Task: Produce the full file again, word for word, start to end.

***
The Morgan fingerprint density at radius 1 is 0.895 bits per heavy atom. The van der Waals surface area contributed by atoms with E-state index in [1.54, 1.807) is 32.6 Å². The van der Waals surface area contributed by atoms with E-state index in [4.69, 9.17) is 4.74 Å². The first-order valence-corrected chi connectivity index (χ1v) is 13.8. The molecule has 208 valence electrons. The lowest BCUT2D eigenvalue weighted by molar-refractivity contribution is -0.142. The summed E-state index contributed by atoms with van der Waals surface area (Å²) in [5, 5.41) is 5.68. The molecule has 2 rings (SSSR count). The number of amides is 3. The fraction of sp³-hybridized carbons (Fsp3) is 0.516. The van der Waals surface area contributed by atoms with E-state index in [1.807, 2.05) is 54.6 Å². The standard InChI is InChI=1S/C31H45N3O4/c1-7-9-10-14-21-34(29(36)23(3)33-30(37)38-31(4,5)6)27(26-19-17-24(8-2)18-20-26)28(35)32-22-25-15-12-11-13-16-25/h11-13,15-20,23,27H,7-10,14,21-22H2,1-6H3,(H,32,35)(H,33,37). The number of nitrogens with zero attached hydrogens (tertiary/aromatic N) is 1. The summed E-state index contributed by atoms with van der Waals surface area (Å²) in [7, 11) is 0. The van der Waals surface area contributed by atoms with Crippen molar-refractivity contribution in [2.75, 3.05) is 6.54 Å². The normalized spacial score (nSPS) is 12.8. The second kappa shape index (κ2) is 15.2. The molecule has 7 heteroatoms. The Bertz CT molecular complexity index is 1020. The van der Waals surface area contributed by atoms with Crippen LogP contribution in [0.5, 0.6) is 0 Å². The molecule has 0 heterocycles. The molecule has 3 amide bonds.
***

The Morgan fingerprint density at radius 1 is 0.895 bits per heavy atom. The van der Waals surface area contributed by atoms with E-state index in [1.54, 1.807) is 32.6 Å². The van der Waals surface area contributed by atoms with E-state index in [4.69, 9.17) is 4.74 Å². The first-order valence-corrected chi connectivity index (χ1v) is 13.8. The molecule has 208 valence electrons. The lowest BCUT2D eigenvalue weighted by molar-refractivity contribution is -0.142. The summed E-state index contributed by atoms with van der Waals surface area (Å²) in [5, 5.41) is 5.68. The molecule has 2 rings (SSSR count). The number of amides is 3. The fraction of sp³-hybridized carbons (Fsp3) is 0.516. The van der Waals surface area contributed by atoms with E-state index in [1.807, 2.05) is 54.6 Å². The standard InChI is InChI=1S/C31H45N3O4/c1-7-9-10-14-21-34(29(36)23(3)33-30(37)38-31(4,5)6)27(26-19-17-24(8-2)18-20-26)28(35)32-22-25-15-12-11-13-16-25/h11-13,15-20,23,27H,7-10,14,21-22H2,1-6H3,(H,32,35)(H,33,37). The number of nitrogens with zero attached hydrogens (tertiary/aromatic N) is 1. The summed E-state index contributed by atoms with van der Waals surface area (Å²) in [7, 11) is 0. The van der Waals surface area contributed by atoms with Crippen molar-refractivity contribution in [2.75, 3.05) is 6.54 Å². The normalized spacial score (nSPS) is 12.8. The second kappa shape index (κ2) is 15.2. The molecule has 7 heteroatoms. The Bertz CT molecular complexity index is 1020. The van der Waals surface area contributed by atoms with Crippen LogP contribution in [0.5, 0.6) is 0 Å². The molecule has 0 heterocycles. The molecule has 3 amide bonds.